World Food Books is a book shop in Melbourne, Australia.
The Nicholas Building
Studio 19, Level 3
37 Swanston Street
FRI 12-7 PM
SAT 12-4 PM
& OPEN BY APPOINTMENT
MAIL ORDER RUNS EVERY DAY
World Food Books
PO Box 435
Theory / Essay
Architecture / Interior
Graphic Design / Typography
Fiction / Poetry
Film / Video
Sculpture / Installation
Performance / Dance / Theater
Sound / Music
Group Shows / Collections
Illustration / Graphic Art
Ceramics / Glass
Italian Radical Design / Postmodernism
"Various Works 1986 - 1999"
02 February 16 - September 10, 2016
Including: Geometry of Cakes (various shelves), 1993; Poor People’s Law (black and white plate), 1993; White Absence (glasses, ruler, set square, silver spoon, silver ladel with skin photograph and wooden cubes), 1990-1996; Exploitation of the Dead (grey and red star painting, wooden painting, black spoon with red table, red plate), 1984-1990; Money and Zeros (zero tie, paintings made for friends in Australia (Sue, John, Kerrie), numbers painting), 1991-1992; Words - Slogans (various t-shirts) - “they talk about the death of art...help! someone is trying to kill me”, “my sweet little lamb”, “work is a disease - Karl Marx”; Various artist books, catalogues, monographs, videos; Poster from exhibition Insulting Anarchy; "Circular" Croatian - Australian edition; Artist book by Vlado Martek (Dostoyevsky); more.
Thanks to Mladen Stilinović and Branka Stipančić.
Curated by Nic Tammens
March 26 - April 4, 2015
B.Wurtz works from a basement studio in his home on Manhattan’s Lower East Side.
“USDA Whole Pork Shoulder Picnic 99c lb.”
“RITE AID Pharmacy, with us it’s personal.”
“H. Brickman & Sons.”
“Sweet Yams 59c lb."
Wurtz appears courtesy of Metro Pictures, New York.
December 15 - January 20, 2014
Organized by John Nixon, Joshua Petherick and Matt Hinkley.
at Minerva, Sydney (curated by Joshua Petherick and Matt Hinkley)
November 15 - December 20, 2014
Lewis Fidock, HR Giger, Piero Gilardi, Veit Laurent Kurz,
Cinzia Ruggeri, Michael E. Smith, Lucie Stahl, Daniel Weil, Wols
“...It contained seven objects. The slender fluted bone, surely formed for flight, surely from the wing of some large bird. Three archaic circuitboards, faced with mazes of gold. A smooth white sphere of baked clay. An age-blackened fragment of lace. A fingerlength segment of what she assumed was bone from a human wrist, grayish white, inset smoothly with the silicon shaft of a small instrument that must once have ridden flush with the surface of the skin - but the thing’s face was seared and blackened.”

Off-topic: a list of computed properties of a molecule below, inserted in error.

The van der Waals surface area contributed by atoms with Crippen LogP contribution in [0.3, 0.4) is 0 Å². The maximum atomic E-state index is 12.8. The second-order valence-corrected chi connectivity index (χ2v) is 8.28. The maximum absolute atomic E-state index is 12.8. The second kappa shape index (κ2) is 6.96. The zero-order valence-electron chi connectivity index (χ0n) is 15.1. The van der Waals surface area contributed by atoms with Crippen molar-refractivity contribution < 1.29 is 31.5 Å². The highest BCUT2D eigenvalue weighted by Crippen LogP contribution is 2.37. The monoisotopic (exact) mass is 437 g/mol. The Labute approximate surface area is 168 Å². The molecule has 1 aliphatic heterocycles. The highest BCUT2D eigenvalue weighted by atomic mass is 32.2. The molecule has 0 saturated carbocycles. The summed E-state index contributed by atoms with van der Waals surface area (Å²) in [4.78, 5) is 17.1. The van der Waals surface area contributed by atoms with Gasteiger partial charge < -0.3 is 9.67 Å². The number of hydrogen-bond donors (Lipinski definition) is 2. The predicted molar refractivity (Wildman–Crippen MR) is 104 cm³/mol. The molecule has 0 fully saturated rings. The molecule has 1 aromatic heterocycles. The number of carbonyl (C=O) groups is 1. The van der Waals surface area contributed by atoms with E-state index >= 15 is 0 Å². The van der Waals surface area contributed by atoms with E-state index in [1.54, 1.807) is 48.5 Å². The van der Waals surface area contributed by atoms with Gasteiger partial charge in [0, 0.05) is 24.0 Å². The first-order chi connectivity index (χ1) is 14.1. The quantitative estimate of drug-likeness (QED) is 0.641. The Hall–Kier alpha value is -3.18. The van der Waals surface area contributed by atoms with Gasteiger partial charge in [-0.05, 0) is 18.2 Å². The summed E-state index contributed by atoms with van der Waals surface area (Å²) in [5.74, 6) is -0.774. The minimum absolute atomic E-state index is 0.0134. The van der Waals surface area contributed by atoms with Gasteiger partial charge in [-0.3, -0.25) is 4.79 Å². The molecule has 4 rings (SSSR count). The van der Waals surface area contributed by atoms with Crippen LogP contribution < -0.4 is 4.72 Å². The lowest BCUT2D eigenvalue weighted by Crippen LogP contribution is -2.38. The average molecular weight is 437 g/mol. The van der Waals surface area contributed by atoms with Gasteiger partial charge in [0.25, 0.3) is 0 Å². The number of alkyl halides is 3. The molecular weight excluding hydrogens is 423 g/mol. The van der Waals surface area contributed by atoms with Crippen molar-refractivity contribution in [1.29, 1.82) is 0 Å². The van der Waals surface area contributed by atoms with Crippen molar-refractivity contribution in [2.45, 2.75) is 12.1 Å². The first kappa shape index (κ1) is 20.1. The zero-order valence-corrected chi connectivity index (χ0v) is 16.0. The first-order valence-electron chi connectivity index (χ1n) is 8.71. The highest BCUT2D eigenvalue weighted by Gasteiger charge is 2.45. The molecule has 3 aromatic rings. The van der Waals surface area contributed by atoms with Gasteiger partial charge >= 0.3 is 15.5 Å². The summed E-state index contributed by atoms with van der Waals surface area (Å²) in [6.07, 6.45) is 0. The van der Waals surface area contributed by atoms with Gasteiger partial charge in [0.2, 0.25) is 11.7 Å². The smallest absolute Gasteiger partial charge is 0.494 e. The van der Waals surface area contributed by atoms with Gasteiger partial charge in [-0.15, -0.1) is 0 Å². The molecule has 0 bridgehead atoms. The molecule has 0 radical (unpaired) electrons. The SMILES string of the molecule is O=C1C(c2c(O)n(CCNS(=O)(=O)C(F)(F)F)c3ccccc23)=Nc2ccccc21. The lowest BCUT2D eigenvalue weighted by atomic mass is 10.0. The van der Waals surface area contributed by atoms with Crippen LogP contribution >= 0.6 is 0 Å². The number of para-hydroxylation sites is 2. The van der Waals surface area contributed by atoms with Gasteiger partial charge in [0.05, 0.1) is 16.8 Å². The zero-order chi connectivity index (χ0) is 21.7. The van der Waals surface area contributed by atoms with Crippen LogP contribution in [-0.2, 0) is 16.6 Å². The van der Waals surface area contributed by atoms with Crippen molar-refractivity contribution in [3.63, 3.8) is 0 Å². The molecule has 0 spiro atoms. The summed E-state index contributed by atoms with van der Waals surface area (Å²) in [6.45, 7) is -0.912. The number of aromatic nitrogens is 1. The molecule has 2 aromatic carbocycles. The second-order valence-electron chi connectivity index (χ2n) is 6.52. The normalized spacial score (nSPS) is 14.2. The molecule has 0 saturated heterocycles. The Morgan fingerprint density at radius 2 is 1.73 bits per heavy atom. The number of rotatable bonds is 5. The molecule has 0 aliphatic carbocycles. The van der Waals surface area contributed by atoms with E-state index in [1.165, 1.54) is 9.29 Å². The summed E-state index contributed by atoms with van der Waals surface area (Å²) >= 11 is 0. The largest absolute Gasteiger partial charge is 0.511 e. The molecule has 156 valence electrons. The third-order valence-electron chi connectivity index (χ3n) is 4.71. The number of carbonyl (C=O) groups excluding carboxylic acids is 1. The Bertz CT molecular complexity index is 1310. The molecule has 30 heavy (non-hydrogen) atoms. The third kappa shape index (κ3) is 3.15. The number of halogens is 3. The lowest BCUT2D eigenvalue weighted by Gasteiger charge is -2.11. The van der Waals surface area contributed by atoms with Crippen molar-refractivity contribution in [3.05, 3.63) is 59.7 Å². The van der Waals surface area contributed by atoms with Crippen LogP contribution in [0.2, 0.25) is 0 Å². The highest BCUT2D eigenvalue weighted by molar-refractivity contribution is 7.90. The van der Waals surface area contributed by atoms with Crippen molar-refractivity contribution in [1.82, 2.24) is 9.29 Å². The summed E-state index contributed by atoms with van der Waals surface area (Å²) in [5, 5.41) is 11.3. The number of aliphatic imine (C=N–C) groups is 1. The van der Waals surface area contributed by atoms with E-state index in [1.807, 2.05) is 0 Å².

William Gibson, “Count Zero”, 1986
"Autumn Projects Archive"
Curated by Liza Vasiliou
March 6 - March 15, 2014
presented by CENTRE FOR STYLE
November 14, 2013
"Hey Blinky, you say chic, I say same"
and a Very Special Thank you to Audrey Thomas Hayes for her shoe collaboration.
Janet Burchill & Jennifer McCamley
May 10 - June 8, 2013
During shop open hours videos played every hour, on the hour.
Softcover, 240 pages, 24 x 30 cm
Published by Sternberg Press / Berlin
$39.00 - Out of stock
With texts by Sabeth Buchmann, Anselm Franke, Ariane Müller, Branden Joseph, Stefanie Schulte Strathaus, Ian White, Axel John Wieder
Poor Man's Expression examines the relationship between film, video, technology, and art, with a particular focus on the reciprocal influences between conceptual art and experimental film. The publication is based on the eponymous exhibition in Berlin in 2006, but represents an independent compendium of texts and images beyond the show. Works, lectures and performances by international artists, created for the exhibition and expanded for the publication, are set alongside historical experimental films from the archive of the Freunde der Deutschen Kinemathek in Berlin. The authors and artists respond to the questions that arise as to the semantics of critical and experimental conceptual art, medial representation, and the expansion of a concept of technology towards social functions and psychology; they explore problems of medial control, intellectual property, and a changing concept of the public.
as a point of departure we have assumed that there was once a close relationship between forms that now exist rather separately, namely the realms of visual art, experimental film, literature, poetry, music – and very much the development of technology, too. what is it supposed to mean that 16mm projectors now occupy their luxurious final performance sites at art societies and galleries, while iphone youtube (without open source codecs, to be sure) is the current way to watch a hollis frampton interview.
the other way around, isn’t the gentle entry of the genre of "experimental film" into the realm of "media art" of the 1980s and 1990s itself a transformation analog to general social and medial development brought about by the development of individualization and consumer society? in poor man's expression we have sought, through an advanced setting ("affirmative" neon light surfaces, and the exhibition's "paradoxical" bipartite spatial principle) to address the surrounding "corporate public" architecture of the sony center as well as the film archive deep underground and the dark cinema space of the "avant-garde cinema."
Artists: Stephanie Taylor, Sebestyén Kodolányi, Sebastian Lütgert, Henrik Olesen, Mathias Poledna, Sean Snyder, Daria Martin, Kirsten Pieroth, Martin Ebner, Florian Zeyfang
Images: Anthony Balch, Len Lye, Carolee Schneeman, Bruce Conner, Harry Smith, Joyce Wieland, George Landow, Marie Menken, Ken Jacobs, Rober Breer, Emile Cohl, a.o.
In collaboration with Arsenal Institute for Film and Video art